Blog Housekeeping


FallingTrees2017

Falling trees in the woods leading up to Grand Traverse Lighthouse, Leelanau State Park, Northport, Michigan 2017

So, I’ve been very quiet of late for a number of reasons. I’ve had the great honor to present around the state, I’ve taken time to work on my own education—attending wonderful seminars and webinars offered by the Michigan Genealogical Council, Western Michigan Genealogical Society, BCG and APG. I’ve enjoyed working with my area societies on new projects. And finally… I’ve been trying to figure out my next move after a research find that pulled the rug out from under my feet.

As I work through this new twist in my research journeys, I am reminded that whenever you find yourself skidding into a new brick wall, your best bet is to regroup and continue to do thorough and documented research. Applying the Genealogical Proof Standard (which you should be doing anyway!)—exhaustive research, thorough documentation, analyzing the evidence, resolving conflicting evidence and writing up reasoned and coherent conclusions—can help you work through almost any setback.

Conflicting evidence will sometimes knock you for a loop, what matters is getting up, dusting yourself off, and getting back to work. Yes, I’ve got sports on in the background.

So, I’m getting back to work.

Happy hunting,

Jessica

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I’ll be presenting:

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“Scandalous Ancestors,” at Ionia County Genealogical Society, Saturday September 9th at 1 pm, at the Freight Station Museum in Lake Odessa.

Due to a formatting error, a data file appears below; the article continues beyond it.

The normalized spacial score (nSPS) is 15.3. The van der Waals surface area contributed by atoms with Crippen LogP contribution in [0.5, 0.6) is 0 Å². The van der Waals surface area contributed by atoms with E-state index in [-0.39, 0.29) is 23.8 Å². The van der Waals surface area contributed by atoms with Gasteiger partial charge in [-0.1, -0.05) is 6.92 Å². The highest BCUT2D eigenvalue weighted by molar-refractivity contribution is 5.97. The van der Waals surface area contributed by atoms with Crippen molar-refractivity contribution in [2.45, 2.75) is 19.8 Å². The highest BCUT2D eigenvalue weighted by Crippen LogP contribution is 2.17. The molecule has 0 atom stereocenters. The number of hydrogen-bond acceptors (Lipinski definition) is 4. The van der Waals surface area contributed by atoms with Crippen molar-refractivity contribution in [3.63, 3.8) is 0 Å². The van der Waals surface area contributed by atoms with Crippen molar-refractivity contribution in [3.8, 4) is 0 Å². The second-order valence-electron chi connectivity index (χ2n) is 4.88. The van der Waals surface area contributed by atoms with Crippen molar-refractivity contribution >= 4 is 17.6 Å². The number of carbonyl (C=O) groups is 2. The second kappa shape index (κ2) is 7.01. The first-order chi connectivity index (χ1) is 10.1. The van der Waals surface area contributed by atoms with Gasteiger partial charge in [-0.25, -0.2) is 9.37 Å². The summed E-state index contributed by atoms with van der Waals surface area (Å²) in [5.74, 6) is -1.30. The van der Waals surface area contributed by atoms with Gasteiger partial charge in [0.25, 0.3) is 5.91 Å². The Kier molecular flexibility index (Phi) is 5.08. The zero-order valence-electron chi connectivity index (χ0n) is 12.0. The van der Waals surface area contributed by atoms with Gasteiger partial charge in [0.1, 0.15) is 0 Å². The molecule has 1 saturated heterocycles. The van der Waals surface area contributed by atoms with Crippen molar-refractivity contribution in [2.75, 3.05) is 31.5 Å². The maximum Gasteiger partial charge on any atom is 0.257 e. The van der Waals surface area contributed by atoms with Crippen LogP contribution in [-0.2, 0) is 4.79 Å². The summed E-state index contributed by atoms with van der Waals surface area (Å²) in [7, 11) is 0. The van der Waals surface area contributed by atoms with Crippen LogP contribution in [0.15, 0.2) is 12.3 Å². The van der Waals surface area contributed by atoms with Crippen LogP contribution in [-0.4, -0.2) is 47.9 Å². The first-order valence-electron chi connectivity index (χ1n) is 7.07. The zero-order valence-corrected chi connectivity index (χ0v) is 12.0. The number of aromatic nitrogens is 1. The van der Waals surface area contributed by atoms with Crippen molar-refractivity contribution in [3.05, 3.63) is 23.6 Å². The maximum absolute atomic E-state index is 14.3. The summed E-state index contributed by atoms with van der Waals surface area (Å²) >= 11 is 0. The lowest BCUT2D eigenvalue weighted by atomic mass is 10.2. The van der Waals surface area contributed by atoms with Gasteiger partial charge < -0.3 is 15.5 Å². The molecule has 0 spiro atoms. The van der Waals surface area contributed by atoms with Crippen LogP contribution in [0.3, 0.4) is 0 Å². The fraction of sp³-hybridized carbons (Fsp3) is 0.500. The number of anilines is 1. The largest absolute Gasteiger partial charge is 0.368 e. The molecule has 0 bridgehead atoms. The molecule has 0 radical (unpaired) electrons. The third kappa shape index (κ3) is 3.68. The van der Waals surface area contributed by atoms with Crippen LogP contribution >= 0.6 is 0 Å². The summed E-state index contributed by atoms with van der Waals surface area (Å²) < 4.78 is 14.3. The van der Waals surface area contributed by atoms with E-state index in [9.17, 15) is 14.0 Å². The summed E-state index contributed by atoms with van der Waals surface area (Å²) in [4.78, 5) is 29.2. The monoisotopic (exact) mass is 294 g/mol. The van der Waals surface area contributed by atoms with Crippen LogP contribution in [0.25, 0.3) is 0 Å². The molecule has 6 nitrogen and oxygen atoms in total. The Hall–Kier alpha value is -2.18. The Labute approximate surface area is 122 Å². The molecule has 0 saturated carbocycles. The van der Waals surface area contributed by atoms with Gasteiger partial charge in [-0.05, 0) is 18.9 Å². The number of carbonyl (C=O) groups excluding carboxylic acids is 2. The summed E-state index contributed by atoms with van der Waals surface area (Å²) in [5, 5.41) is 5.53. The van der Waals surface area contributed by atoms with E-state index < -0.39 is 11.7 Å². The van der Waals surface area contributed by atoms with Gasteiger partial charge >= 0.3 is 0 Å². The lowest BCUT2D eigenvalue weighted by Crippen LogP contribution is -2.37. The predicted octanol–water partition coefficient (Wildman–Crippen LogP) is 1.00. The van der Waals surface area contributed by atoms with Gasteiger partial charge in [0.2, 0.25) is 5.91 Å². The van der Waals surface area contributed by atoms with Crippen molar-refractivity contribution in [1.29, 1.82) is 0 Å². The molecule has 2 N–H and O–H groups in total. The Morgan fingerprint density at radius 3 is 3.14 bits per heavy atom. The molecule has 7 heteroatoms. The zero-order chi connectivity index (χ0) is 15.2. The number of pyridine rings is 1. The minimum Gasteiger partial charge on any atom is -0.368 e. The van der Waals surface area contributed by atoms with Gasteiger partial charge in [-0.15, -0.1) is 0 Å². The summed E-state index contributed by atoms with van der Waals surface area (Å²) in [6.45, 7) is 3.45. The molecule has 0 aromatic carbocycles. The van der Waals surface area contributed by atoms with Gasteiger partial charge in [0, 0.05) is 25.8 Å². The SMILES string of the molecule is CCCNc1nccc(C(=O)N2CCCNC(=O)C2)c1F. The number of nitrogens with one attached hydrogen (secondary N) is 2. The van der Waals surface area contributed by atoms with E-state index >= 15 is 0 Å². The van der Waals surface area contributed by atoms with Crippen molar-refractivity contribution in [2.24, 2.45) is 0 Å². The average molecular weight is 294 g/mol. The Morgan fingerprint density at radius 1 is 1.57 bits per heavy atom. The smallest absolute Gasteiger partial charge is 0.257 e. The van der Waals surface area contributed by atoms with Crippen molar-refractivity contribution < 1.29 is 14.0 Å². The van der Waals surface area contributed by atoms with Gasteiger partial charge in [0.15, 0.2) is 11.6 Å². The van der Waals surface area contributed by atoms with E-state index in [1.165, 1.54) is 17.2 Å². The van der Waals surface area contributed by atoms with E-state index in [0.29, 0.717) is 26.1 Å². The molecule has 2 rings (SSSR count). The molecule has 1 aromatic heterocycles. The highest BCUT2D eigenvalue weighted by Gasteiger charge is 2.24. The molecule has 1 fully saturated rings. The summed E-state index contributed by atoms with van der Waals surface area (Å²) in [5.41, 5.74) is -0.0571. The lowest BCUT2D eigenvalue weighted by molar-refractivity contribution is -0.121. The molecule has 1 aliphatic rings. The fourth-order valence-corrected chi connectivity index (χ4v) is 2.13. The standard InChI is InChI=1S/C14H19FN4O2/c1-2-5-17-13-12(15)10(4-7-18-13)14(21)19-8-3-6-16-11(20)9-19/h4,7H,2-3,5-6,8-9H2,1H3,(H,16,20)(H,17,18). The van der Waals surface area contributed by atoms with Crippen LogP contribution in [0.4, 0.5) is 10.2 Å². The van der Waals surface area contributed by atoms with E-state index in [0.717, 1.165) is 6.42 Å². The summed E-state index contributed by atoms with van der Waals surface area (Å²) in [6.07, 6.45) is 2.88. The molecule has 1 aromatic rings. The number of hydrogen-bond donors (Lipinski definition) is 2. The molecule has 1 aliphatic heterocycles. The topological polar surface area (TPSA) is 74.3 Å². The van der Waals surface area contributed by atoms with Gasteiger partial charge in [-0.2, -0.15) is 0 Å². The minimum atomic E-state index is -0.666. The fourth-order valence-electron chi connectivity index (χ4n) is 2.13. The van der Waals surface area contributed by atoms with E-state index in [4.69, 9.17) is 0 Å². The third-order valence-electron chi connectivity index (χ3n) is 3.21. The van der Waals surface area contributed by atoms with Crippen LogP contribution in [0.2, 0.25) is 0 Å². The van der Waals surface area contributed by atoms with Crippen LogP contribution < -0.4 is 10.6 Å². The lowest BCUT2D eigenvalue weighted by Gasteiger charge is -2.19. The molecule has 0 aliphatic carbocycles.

“African American Genealogy Research,” at Lyon Township Public Library, September 14th at 6:30 pm.

 

“Scandalous Ancestors,” at Marshall District Library, September 19th at 7 pm.

“African American Genealogy Research” and “Cluster Genealogy: Are We Related to Everyone on the Block, at the Genealogical Society of Washtenaw County, October 22nd at 1:30 and 3:30 pm.

Happy hunting!

Jess

PS. I will NOT be wearing heels.

I’m being pulled  in a lot of different directions lately but I still want to keep this blog going so here’s me, yet again, saying I’ll try to be better about writing.

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Summer is a time of family gatherings—weddings, open houses, and reunions. Are you taking advantage of your family time to build on your genealogy research? Even just sitting around and sharing photographs can spark great family storytelling! That’s what Grandma Trotter, my aunts, and I were doing in this picture.

 

One of the projects I’ve been working on for the last few months is an update of my research on Grandma Trotter’s family (my paternal grandmother) accomplished through solo research and a big crowdsourcing project amongst my distant cousins. The sharing was an interesting experiment. I pulled together all of my notes in a register report from our earliest known York ancestors and then one of my cousins sent it out by email to family all over the country with orders to send corrections and additions to me.

Some of the corrections made total sense, some were confusing, some totally contradicted each other. We have step-children, illegitimate children who are still blood related, we even had the moment where I had to look at two people’s additions repeatedly before I understood that representatives from two different wings of the family had married—not uncommon, just confusing in the corrections. But it was a wholly rewarding experience… marred only by the fact that I can’t attend this particular reunion.